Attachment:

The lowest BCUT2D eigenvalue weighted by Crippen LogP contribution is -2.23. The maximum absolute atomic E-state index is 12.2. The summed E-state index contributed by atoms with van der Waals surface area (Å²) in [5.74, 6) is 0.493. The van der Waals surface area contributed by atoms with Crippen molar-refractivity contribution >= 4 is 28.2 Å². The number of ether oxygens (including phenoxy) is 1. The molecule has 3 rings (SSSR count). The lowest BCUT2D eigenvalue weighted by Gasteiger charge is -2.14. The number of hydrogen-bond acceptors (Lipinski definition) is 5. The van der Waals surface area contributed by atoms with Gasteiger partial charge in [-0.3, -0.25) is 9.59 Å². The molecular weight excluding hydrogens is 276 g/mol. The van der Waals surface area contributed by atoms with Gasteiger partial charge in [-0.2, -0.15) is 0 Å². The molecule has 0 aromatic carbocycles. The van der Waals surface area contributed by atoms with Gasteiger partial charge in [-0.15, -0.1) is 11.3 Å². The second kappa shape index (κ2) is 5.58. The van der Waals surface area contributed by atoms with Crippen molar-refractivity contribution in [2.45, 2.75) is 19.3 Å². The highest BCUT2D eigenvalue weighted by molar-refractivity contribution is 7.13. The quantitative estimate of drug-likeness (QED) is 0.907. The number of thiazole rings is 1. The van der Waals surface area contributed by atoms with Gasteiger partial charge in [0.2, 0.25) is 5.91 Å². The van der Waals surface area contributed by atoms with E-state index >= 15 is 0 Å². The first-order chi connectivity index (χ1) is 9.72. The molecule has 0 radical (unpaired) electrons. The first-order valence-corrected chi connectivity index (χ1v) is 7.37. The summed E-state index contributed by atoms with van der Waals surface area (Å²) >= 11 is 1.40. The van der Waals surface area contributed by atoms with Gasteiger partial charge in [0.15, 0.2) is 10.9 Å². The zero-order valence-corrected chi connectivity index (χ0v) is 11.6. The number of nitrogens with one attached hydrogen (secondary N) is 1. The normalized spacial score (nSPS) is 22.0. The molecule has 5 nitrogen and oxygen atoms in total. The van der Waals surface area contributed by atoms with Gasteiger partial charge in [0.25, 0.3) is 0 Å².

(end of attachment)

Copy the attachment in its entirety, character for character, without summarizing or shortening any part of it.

The lowest BCUT2D eigenvalue weighted by Crippen LogP contribution is -2.23. The maximum absolute atomic E-state index is 12.2. The summed E-state index contributed by atoms with van der Waals surface area (Å²) in [5.74, 6) is 0.493. The van der Waals surface area contributed by atoms with Crippen molar-refractivity contribution >= 4 is 28.2 Å². The number of ether oxygens (including phenoxy) is 1. The molecule has 3 rings (SSSR count). The lowest BCUT2D eigenvalue weighted by Gasteiger charge is -2.14. The number of hydrogen-bond acceptors (Lipinski definition) is 5. The van der Waals surface area contributed by atoms with Gasteiger partial charge in [-0.3, -0.25) is 9.59 Å². The molecular weight excluding hydrogens is 276 g/mol. The van der Waals surface area contributed by atoms with Gasteiger partial charge in [-0.2, -0.15) is 0 Å². The molecule has 0 aromatic carbocycles. The van der Waals surface area contributed by atoms with Gasteiger partial charge in [-0.15, -0.1) is 11.3 Å². The second kappa shape index (κ2) is 5.58. The van der Waals surface area contributed by atoms with Crippen molar-refractivity contribution in [2.45, 2.75) is 19.3 Å². The highest BCUT2D eigenvalue weighted by molar-refractivity contribution is 7.13. The quantitative estimate of drug-likeness (QED) is 0.907. The number of thiazole rings is 1. The van der Waals surface area contributed by atoms with Gasteiger partial charge in [0.2, 0.25) is 5.91 Å². The van der Waals surface area contributed by atoms with E-state index >= 15 is 0 Å². The first-order chi connectivity index (χ1) is 9.72. The molecule has 0 radical (unpaired) electrons. The first-order valence-corrected chi connectivity index (χ1v) is 7.37. The summed E-state index contributed by atoms with van der Waals surface area (Å²) >= 11 is 1.40. The van der Waals surface area contributed by atoms with Gasteiger partial charge in [0.15, 0.2) is 10.9 Å². The zero-order valence-corrected chi connectivity index (χ0v) is 11.6. The number of nitrogens with one attached hydrogen (secondary N) is 1. The normalized spacial score (nSPS) is 22.0. The molecule has 5 nitrogen and oxygen atoms in total. The van der Waals surface area contributed by atoms with Gasteiger partial charge in [0.25, 0.3) is 0 Å².